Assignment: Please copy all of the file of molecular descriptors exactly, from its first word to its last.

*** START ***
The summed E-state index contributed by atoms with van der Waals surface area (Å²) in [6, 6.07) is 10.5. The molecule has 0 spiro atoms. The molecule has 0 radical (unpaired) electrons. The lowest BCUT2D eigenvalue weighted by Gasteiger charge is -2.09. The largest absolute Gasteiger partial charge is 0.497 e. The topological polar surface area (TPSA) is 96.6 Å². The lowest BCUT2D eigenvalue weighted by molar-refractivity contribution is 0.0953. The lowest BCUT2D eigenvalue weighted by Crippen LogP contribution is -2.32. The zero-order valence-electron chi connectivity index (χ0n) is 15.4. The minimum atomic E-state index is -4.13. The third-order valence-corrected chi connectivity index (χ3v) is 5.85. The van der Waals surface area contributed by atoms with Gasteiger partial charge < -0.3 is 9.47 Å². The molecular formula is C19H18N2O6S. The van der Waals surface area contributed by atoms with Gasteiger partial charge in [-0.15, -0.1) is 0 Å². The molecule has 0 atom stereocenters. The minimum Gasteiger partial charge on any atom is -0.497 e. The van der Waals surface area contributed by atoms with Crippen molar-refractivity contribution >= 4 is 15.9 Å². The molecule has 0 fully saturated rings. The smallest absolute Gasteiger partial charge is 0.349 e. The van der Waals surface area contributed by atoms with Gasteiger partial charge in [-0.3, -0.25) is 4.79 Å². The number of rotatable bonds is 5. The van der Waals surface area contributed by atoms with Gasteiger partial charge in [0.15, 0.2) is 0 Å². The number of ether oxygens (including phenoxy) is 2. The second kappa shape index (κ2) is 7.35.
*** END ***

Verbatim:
The summed E-state index contributed by atoms with van der Waals surface area (Å²) in [6, 6.07) is 10.5. The molecule has 0 spiro atoms. The molecule has 0 radical (unpaired) electrons. The lowest BCUT2D eigenvalue weighted by Gasteiger charge is -2.09. The largest absolute Gasteiger partial charge is 0.497 e. The topological polar surface area (TPSA) is 96.6 Å². The lowest BCUT2D eigenvalue weighted by molar-refractivity contribution is 0.0953. The lowest BCUT2D eigenvalue weighted by Crippen LogP contribution is -2.32. The zero-order valence-electron chi connectivity index (χ0n) is 15.4. The minimum atomic E-state index is -4.13. The third-order valence-corrected chi connectivity index (χ3v) is 5.85. The van der Waals surface area contributed by atoms with Gasteiger partial charge < -0.3 is 9.47 Å². The molecular formula is C19H18N2O6S. The van der Waals surface area contributed by atoms with Gasteiger partial charge in [-0.15, -0.1) is 0 Å². The molecule has 0 atom stereocenters. The minimum Gasteiger partial charge on any atom is -0.497 e. The van der Waals surface area contributed by atoms with Crippen molar-refractivity contribution >= 4 is 15.9 Å². The molecule has 0 fully saturated rings. The smallest absolute Gasteiger partial charge is 0.349 e. The van der Waals surface area contributed by atoms with Gasteiger partial charge in [-0.3, -0.25) is 4.79 Å². The number of rotatable bonds is 5. The van der Waals surface area contributed by atoms with Gasteiger partial charge in [0.15, 0.2) is 0 Å². The number of ether oxygens (including phenoxy) is 2. The second kappa shape index (κ2) is 7.35.